Earlier this week, I was in Kunshan, China, to attend the 3G Industry Summit [CN], a four-day event that has attracted a few dozen speakers and an audience of over 200 people, making it one of the biggest of its kind in this country. The annual event is organized by the Kunshan government and Mobile 2.0 Forum, a communication platform with more than 1,500 members, almost single-handedly run by industry veteran Leo Wang.
Just a few stats about China’s online landscape:
The smartphone market and 3G are still in their infancy though. Research firm BDA China says just 17.4 million smartphones were sold in China in 2008 (Nokia commands a 67% market share in this segment), with the total likely to hit 36 million units this year before growing to 56 million in 2010. The iPhone will be released in China next week. The number of China Mobile’s 3G subscribers (who use the company’s homegrown 3G standard) currently stands at just 1.33 million, but the country’s three biggest cell phone carriers (China Mobile, China Unicom and China Telecom) say they’re ready to invest $66 billion in China’s 3G networks over the next two years.
So the 3G Industry Summit in Kunshan probably couldn’t take place at a better time. The program also included a launch pad, which gave a total of 14 companies from China (two were from Japan) the chance to pitch their services onstage to over 200 top-level executives, VCs and entrepreneurs in the country’s mobile tech world.
Here’s a thumbnail sketch of all of these companies. The list is by no means representative of China’s mobile startup scene but should serve as a reasonably large and up-to-date cross section of the industry.
UNOH CEO Shintarou Yamada showed a mobile (and Japan-only) game his Tokyo-based 15-man team launched in May this year. Machitsuku is a geo-aware city-building simulation (the game’s title means “Build a city” in Japanese) with cute graphics, social elements, surprisingly deep gameplay and virtual items users have to pay for (the game itself is free). Yamada said the game will be provided to leading social networks like Mixi (background) and Mobage-town (background) soon, but I am hoping for an iPhone version.
Urbian develops mobile applications for enterprises, but the company also offers a slew of iPhone and Android apps for end consumers. At the summit, CEO Christopher Kahler, an Austrian based in Shanghai, demonstrated a nifty mobile learning application that will be soon launched in China, Japan, the Philippines and other territories (the China version alone will be used by 5,000 schools all over the country). The solution will be available for the iPhone, Android, Symbian and other platforms.
CrossMo intends to solve the fragmentation problem in the mobile space by offering an online data management and synchronization tool for cell phones that’s completely hardware agnostic. The service detects everything on your phone once you connect it to your PC via USB and backs up and synchronizes your ringtones, music files, address book etc. This works even after you replace your cell phone with another model.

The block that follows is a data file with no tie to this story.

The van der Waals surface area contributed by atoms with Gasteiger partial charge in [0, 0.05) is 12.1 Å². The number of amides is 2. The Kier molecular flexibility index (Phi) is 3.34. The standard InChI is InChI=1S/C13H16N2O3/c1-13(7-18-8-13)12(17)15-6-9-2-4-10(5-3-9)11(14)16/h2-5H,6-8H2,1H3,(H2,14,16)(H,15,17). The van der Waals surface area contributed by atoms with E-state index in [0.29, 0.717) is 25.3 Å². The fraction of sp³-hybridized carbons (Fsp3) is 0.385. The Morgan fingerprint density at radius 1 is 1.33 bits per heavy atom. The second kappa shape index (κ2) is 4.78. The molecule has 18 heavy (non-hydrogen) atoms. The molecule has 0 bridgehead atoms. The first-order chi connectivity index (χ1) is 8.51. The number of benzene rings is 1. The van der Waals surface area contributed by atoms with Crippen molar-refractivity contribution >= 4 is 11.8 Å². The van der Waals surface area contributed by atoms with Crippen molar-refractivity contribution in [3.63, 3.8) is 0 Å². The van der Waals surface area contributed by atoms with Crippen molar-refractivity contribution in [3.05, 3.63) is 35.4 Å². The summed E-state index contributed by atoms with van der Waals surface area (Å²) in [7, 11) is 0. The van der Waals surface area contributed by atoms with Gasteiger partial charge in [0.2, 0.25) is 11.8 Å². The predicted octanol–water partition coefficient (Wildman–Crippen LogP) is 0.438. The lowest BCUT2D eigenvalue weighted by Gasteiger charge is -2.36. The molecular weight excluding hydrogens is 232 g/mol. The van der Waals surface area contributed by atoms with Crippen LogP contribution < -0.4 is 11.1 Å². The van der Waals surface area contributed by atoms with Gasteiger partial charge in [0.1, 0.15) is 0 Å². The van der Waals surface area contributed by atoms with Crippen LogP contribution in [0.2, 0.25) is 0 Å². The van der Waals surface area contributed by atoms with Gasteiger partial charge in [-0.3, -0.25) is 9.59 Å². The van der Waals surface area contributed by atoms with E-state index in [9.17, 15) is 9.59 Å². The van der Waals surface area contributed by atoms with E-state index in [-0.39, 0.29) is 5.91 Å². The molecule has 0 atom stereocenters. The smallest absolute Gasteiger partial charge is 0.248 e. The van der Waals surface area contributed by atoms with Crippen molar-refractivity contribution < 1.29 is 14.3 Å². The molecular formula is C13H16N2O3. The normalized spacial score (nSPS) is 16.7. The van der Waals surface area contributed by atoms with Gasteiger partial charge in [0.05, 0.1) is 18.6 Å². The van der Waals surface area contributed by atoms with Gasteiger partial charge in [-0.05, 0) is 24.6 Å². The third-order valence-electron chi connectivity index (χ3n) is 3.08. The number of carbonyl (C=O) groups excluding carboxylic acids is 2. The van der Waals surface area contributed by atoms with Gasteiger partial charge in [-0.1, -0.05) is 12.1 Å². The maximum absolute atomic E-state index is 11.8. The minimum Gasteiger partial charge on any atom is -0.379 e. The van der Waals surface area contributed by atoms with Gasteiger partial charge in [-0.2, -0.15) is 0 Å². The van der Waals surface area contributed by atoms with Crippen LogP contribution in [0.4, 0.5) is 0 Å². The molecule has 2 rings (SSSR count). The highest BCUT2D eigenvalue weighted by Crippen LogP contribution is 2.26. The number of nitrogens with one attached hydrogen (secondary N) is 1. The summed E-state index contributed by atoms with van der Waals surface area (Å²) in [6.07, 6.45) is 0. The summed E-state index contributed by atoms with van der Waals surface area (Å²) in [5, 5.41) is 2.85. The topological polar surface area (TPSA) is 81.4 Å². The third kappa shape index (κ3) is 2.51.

CEO Lei Jia said 70% Chinese of consumers download contents from the web to their phone, not over the air. CrossMo looks like a very powerful tool and reminds me of DoubleTwist (concept-wise), so too bad it’s China-only.
MobimTech CTO Yi Liang demonstrated imiChat, which seemed to be a very cool real-time video chatting solution. You can use it to video-chat from cell phone to cell phone but also from the fixed web to cell phones (voice- and text-chatting is also supported). imiChat is free and supports a number of cell phones. It uses GPRS/EDGE networks and doesn’t need to run on 3G (MobimTech actually sells this technology to 2.5G handset makers).
BokanTech CEO Bo Wang presented iBokan, an iPhone app destination site that features an impressive number of hit apps. He highlighted mobile edutainment apps such as Cute Math (apparently the only app that was featured twice in the AppStore as “new and noteworthy”) and Jumbo Book (an interactive book series with 20 episodes so far). BokanTech also plans to soon release a service called Kukapp, which Wang described as “Google Analytics for iPhone and Ovi apps”.
Navteq China Director George Qie focused on how to create an ecosystem based on location-based services (LBS). His main point was that LBS can be used for many applications: navigation, social networking, games, productivity (workforce management, for example), commerce and security. Qie said this versatility is the reason why LBS can be used for the integration of applications of different nature and that the advent of 3G in China will fuel the growth of LBS developed in China.